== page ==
October 22, 2005
Yassky flops at public hearing, attempts to set the record straight
After claiming that he is for the project, but not before he is against the project, City Councilmember David Yassky attempts to set the record straight on his position on Atlantic Yards in a press release:
Office of Council Member David Yassky
FOR IMMEDIATE RELEASE
Contact: Evan Thies, 917 715 9265
NY Times Gets it Wrong --
Yassky Does Not Support Ratner Plan Without Major Changes
October 21, 2005 -- The New York Times erroneously reported yesterday that Council Member David Yassky supports the current plan by developer Bruce Ratner to redevelop Atlantic Yards. In a statement, Yassky rebuked the Times, saying that he is for housing, jobs and investment for Brooklyn at the site, but will not support the project until significant changes are made.
"I believe that a professional sports team has the potential to benefit Brooklynites, both as an amenity and by creating hundreds of job," Yassky said. "In addition to the arena, development at Atlantic Yards could also create much-needed housing and space for commercial development. However, there are many problems with the latest proposal. Chief among them is the scale of the project. I do not believe that Downtown and Brownstone Brooklyn can handle such out-of-scale development, nor do I believe that the current plan has adequately considered the impact on surrounding communities."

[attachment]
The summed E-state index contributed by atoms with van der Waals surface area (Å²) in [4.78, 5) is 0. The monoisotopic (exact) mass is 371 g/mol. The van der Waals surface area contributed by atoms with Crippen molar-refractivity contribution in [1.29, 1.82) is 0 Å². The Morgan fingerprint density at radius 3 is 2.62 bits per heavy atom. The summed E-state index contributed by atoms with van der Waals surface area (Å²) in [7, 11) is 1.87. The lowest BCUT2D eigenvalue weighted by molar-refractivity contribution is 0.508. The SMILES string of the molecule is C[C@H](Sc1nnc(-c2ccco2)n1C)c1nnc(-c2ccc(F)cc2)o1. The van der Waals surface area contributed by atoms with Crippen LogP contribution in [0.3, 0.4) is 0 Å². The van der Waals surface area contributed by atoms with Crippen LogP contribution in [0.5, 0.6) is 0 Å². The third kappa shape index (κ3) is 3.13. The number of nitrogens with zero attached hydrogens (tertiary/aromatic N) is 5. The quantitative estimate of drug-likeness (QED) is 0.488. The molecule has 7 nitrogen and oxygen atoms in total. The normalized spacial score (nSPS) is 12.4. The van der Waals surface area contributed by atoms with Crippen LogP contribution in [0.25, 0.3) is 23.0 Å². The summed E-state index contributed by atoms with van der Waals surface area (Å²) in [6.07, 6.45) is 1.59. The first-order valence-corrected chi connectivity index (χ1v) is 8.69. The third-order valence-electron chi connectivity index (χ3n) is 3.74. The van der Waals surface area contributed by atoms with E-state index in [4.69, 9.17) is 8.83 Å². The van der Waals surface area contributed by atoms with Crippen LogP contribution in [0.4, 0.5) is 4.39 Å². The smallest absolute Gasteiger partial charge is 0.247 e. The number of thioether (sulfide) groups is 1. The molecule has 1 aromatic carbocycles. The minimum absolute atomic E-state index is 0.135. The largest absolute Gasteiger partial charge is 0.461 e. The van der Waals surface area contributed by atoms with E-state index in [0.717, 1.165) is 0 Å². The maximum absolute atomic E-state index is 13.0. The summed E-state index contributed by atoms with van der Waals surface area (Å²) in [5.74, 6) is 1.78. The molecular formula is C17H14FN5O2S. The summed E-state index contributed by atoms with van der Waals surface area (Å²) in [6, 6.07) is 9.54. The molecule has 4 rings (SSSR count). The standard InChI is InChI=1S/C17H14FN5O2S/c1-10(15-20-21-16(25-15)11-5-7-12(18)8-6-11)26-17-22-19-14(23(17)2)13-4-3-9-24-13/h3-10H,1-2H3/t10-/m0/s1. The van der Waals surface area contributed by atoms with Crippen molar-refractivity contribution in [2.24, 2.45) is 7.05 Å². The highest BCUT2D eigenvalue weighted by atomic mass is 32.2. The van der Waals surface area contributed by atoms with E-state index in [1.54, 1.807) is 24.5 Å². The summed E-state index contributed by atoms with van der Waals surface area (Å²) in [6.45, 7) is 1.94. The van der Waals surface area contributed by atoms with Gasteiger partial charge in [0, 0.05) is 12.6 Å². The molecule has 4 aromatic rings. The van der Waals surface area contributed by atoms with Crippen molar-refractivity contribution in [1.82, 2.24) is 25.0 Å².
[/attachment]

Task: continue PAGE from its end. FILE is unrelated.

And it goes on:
For more on Yassky's position, read his testimony from Tuesday's public hearing: http://www.davidyassky.com/show_issue.php?id=21&x=22&y=4
NoLandGrab: To be clear, the above link points to the written tesimony Councilmember Yassky submitted at Tuesday's hearing, not his oral comments. The distinction between the two seems to be that the Times reported that he was for the project provided it was done right, but really he is against the project, UNLESS it is done right.
Councilmember Yassky appears to be attempting to walk a fine line, neither too "for" nor too "against" the project as he susses out his chances for a congressional run in 2006.
Yassky, however, may be underestimating Brooklyn's voters. Given his constituents' deep-seated anger about the Atlantic Yards project, and the recent unraveling of Brooklyn's Democratic machine, it's likely that voters are ready for a candidate who is not afraid to take strong positions and act as an elected representative, rather than a politician.
Posted by lumi at October 22, 2005 12:54 PM